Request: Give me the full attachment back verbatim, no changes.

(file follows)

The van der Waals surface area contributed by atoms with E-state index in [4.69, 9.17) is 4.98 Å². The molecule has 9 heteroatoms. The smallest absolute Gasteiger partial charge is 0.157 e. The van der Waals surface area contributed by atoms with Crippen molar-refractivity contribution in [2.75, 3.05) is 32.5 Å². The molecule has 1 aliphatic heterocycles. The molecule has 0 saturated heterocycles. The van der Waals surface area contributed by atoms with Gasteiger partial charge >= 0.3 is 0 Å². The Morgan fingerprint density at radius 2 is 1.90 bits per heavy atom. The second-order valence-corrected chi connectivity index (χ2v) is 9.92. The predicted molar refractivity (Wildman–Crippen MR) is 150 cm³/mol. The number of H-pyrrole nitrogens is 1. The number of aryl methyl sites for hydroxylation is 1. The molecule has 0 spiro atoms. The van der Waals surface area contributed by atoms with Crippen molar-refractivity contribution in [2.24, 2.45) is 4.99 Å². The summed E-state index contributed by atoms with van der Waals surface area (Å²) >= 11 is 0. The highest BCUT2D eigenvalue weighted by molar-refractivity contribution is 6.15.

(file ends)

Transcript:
The van der Waals surface area contributed by atoms with E-state index in [4.69, 9.17) is 4.98 Å². The molecule has 9 heteroatoms. The smallest absolute Gasteiger partial charge is 0.157 e. The van der Waals surface area contributed by atoms with Crippen molar-refractivity contribution in [2.75, 3.05) is 32.5 Å². The molecule has 1 aliphatic heterocycles. The molecule has 0 saturated heterocycles. The van der Waals surface area contributed by atoms with Gasteiger partial charge >= 0.3 is 0 Å². The Morgan fingerprint density at radius 2 is 1.90 bits per heavy atom. The second-order valence-corrected chi connectivity index (χ2v) is 9.92. The predicted molar refractivity (Wildman–Crippen MR) is 150 cm³/mol. The number of H-pyrrole nitrogens is 1. The number of aryl methyl sites for hydroxylation is 1. The molecule has 0 spiro atoms. The van der Waals surface area contributed by atoms with Crippen molar-refractivity contribution in [2.24, 2.45) is 4.99 Å². The summed E-state index contributed by atoms with van der Waals surface area (Å²) >= 11 is 0. The highest BCUT2D eigenvalue weighted by molar-refractivity contribution is 6.15.